How does a post-nup protect you?

Engaged couples can sign a prenuptial agreement that can protect their right if they ever divorce. But spouses who never entered a prenup can also prepare for a divorce, especially a high-asset divorce, by entering a postnuptial agreement.

What post-nups do

Postnuptial agreements are relatively recent, but their use has grown. It can remain in effect for the length of the marriage or have an expiration date. Older couples may enter these agreements when they believe their prenuptial agreement is outdated or their financial or business situation changed greatly since they were engaged or first married.

A 2015 survey by the American Academy of Matrimonial Lawyers showed that 90 percent of lawyers said that property division was the most common issued governed by these agreements, 73 percent of surveyed attorneys answered that spousal support and maintenance was the most typical and 45 percent said that retirement accounts were the most addressed.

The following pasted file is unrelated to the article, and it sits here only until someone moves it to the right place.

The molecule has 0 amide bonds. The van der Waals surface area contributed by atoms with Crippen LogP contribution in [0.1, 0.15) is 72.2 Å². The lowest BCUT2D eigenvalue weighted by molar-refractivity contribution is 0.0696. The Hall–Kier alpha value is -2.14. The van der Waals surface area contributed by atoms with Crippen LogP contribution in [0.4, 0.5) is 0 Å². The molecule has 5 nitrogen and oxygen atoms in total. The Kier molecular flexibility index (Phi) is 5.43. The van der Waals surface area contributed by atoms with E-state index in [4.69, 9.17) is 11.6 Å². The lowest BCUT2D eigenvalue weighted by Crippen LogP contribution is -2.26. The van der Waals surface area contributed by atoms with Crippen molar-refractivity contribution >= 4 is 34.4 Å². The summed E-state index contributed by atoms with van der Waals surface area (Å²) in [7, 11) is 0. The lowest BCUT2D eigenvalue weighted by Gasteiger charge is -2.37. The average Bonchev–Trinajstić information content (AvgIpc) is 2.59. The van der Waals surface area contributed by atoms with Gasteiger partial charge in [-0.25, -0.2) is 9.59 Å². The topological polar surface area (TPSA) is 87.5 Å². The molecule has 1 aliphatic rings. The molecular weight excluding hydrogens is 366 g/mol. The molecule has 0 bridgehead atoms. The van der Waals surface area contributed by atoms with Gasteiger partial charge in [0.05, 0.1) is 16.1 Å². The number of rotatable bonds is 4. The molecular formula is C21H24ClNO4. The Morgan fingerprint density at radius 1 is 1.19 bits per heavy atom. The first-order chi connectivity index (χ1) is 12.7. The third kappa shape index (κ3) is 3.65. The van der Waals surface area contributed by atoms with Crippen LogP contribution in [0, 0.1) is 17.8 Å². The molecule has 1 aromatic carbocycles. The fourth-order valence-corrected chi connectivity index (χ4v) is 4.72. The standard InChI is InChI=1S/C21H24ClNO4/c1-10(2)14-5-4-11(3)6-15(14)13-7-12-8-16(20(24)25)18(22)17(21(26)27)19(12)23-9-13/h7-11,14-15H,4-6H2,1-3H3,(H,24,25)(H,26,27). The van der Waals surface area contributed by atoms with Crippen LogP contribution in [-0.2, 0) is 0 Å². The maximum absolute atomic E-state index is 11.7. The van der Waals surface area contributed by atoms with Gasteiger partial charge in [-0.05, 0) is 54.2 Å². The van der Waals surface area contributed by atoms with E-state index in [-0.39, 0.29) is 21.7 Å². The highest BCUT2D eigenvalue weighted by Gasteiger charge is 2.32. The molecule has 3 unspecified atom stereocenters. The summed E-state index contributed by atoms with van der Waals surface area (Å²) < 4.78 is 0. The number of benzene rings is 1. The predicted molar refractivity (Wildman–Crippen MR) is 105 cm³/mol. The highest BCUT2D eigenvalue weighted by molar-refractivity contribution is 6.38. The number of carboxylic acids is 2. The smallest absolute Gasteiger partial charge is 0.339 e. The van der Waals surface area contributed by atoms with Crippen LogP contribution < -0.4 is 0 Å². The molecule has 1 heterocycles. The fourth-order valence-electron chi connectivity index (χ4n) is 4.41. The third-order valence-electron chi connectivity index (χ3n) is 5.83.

Like a pre-nup, a postnuptial agreement covers these divorce issues.  However, a post-nup is signed after, even years after, the marriage. A postnuptial agreement may not govern child custody and child support matters which are addressed by the courts.

Coverage

A prenuptial agreement may be used to protect a spouse’s inheritance. This may be important in a state such as California where an inheritance becomes community property if it is commingled with the couple’s property.

It may also provide assets or funds to a stay-at-home spouse. A post-nuptial agreement can assign business interests or ownership to a spouse and provide a method for valuation of the business.

These contracts have also governed the repayment of gifts from parents. For example, the spouses may agree to reimburse parents for the funds they provided for a house payment.

California law

If spouses have a duty to manage each other’s assets, these agreements must have been negotiated and entered with the highest good faith and fair dealings. Parties must be fully transparent with their financial information. There cannot be any coercion.

Each spouse should also have their own attorney to assure their rights are protected and there are no conflict of interests. Attorneys may also help prepare an agreement that will be enforceable and meet a spouse’s interests.